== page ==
good to one another. I don't have any beliefs in any
system of ethics or any values. It's not to say that I'm
an immoral person. I act as honest and fair as I can. But
this oppressive government and culture which I discovered
very early on in San Diego where I grew up on a military
base. It all sounds like "Sieg Heil" to me.
Every single time.
- What is the response to spoken word in Europe compared to
here in the United States?
- It's like night and day. They listen. They get the
nuances. They know more about America than most of the
population here. They understand how we're being
manipulated. For instance, I've gone on public radio in
Germany and also in Holland calling The Bush
Administration up for war crimes. They know that the
United States are the hitman of the planet. In Germany,
we had some great readings at venues the size of 800 to
1500 seats. About the size of The Warfield. There was a
sense of understanding which you often don't find here.
- Is there much of a spoken word scene in Europe?
- It's only beginning. They don't do it too much, because
one of the things that America is, is the future. So they
are looking at us. We're where everyone's going. In
Europe, in many places like Ireland and Scotland, where
their own culture is disappearing, you got young kids
looking through American magazines to figure out what
style to adopt next. You got Irish kids walking and
talking the black thing. I don't think that the European
Community is happening. It may just be padding the nazi
movement that is growing in Germany.
One of my biggest
fears is to somehow be asked later "why I sat around
while the cattlecars were unloading at Dachau." I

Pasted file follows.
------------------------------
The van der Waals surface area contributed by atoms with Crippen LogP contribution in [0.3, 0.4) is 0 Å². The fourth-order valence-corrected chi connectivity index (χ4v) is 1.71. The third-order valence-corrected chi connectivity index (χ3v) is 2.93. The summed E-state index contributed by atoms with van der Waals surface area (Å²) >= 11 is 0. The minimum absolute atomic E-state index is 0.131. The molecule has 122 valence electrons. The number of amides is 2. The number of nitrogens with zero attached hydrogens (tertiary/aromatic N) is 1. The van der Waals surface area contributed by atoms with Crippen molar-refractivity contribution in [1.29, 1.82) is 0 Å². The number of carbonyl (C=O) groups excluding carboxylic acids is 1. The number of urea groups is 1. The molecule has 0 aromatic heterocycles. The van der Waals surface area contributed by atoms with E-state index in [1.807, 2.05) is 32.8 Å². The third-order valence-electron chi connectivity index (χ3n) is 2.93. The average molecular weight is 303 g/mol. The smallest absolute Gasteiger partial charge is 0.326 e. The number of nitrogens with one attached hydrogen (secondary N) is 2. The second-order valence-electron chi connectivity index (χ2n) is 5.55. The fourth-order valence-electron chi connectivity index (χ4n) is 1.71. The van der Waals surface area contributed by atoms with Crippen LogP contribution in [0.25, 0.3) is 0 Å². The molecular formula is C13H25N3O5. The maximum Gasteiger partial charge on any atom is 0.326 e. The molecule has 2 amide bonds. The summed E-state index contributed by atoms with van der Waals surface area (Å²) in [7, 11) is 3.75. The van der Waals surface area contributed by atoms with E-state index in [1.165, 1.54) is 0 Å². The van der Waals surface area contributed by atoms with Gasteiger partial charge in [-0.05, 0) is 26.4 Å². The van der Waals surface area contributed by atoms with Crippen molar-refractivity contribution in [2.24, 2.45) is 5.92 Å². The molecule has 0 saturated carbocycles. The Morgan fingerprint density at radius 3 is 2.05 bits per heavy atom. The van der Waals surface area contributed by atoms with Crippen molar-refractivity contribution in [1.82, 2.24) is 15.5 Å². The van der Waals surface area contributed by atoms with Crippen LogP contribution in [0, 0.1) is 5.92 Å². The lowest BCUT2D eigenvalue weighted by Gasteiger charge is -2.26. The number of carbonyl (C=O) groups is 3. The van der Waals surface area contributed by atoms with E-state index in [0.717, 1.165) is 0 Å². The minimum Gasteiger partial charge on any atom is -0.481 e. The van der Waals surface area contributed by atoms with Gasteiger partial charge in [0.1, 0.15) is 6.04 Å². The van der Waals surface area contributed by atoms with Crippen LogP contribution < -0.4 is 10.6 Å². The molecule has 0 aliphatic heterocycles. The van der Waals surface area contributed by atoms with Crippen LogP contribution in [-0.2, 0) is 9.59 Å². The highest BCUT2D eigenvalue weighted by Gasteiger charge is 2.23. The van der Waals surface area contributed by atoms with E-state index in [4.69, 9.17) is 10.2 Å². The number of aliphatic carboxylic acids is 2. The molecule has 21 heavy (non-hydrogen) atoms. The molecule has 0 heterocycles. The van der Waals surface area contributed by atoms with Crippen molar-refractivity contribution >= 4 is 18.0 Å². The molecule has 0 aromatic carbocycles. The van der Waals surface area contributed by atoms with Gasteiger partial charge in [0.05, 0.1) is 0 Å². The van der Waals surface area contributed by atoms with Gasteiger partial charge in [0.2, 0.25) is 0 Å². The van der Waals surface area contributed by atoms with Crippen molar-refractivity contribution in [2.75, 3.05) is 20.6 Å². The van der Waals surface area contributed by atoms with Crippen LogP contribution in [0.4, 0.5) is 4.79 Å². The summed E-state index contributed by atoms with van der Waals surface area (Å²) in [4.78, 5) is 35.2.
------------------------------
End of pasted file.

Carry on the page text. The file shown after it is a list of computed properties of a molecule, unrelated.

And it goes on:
feel like a dupe. I feel like I am part of the most evil
form of government since nazi Germany. This is what
causes me to write. I'm not converting people over to my
opinions. I have to say it or I'll explode.
- Why is spoken word so popular?
- By definition, to begin with, people know that there's no
commercial value. That's appealing. You're operating
without a net. There's a stage, there's a microphone, and
there's you. It's a "thought" thing, through
your voice and presence.
- Are there any writers who inspire you?
- I wrote a piece called "Best Time Of The Day"
because I was so impressed with Tennessee Williams. I
don't think that you're going to get much better writing
than his early plays. Then there's other people from
Mars. It's like you'll never approach a bit of their
talent. Like Shakespeare. In San Diego, I went to see
many plays at the Old Globe. Macbeth is a great play.
It's an amazing warning about many things. Other writers:
Carson McCullers, O. Henry, and Eudora Welty affected me
- Are there any writers in San Francisco that you would
like to mention? That our readers should check out for
- I like Kathy Acker. Danielle Willis has really
entertained me. David Barth is a very important
playwright. I have a lot of respect for Cintra Wilson's
work. I hope that I'm not leaving anyone out. I like the
Pep Boys. And Jane Handel is a wonderful writer.
- You participated with Lisa Palac on the Cybergasm
recording. What exactly did you do on that?
- It was a piece about a hand job. To me it was an
experiment. Lisa said "We've got this type of
technology." They put on the headphones on me, and I
said "This is intense..."
- Do you have any advice for writers?
- Get involved in as many things as you can artistically,
rather than being one thing. One of the things that
helped my writing was being an actor, because you take on
characters. When you take on the lives other than your
own, that is helpful for writing. And read as much as you
can. Never try to please your audience.